Good timing on this thread. I just went through this with my horse. He turned 8 in June and we are at Third Level and starting to school pirouette canter more. My trainer and the head trainer at the farm noticed that as I was asking my horse to take more weight behind, his hind hooves would slip every now and again. They thought it was time to put the hind shoes on him now to give him something more stable to push against. And, it means his hocks and stifles won't have to work as hard.

                        He got the shoes on last week and my feel from the saddle is not refined enough to notice the difference, but my trainer was really pleased with how he was using himself with the hind shoes on now.

                        Comment

                        • Original Poster

                          #13
                          Hmm... maybe my boy has been developing a stifle issue and shoes would have helped.

                          Lately he's been very oral under saddle - tongue coming out and he hasn't been getting the trot lengthings like he was a few months ago. Coming back from the canter lengthenings has been harder...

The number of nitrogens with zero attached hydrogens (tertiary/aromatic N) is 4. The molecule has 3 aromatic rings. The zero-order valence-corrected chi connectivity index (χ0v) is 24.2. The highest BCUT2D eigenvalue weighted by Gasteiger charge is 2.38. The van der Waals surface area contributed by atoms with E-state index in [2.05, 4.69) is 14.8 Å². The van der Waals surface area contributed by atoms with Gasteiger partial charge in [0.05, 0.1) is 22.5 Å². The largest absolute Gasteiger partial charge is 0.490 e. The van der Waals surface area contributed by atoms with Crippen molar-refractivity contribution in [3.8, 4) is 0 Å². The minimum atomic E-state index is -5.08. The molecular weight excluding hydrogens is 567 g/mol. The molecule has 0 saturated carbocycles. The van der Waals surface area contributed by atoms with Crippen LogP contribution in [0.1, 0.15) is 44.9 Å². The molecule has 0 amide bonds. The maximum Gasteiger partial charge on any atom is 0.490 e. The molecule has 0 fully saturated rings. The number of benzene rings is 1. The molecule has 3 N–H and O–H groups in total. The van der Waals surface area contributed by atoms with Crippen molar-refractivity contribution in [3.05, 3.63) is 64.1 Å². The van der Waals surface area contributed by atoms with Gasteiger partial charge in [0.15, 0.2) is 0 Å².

crap, maybe he was telling me "I need hind shoes" and I just didn't get it. Maybe I'm just frustrated to have him going so well for so long and now not.

                          Argh....

                          Comment


                          • #14
                            I am curious to hear exactly what people think putting shoes on their horse did for them that changed the way they went. Traction? protection? I have a horse who only wears front shoes because hind shoes change his way of going over the trim cycle to the point that it aggravates an old injury. I have another who need them, for exactly the reason the other one cannot wear them. It's interesting.
                            "Kindness is free" ~ Eurofoal
                            ---
                            The CoTH CYA - please consult w/your veterinarian under any and all circumstances.

                            Comment


                            • #15
                              Boomer, it's highly unlikely your horse injured his stifle because he did not have shoes on. Give yourself a break... Horses are usually determined to hurt themselves no matter what we do.. Or don't do.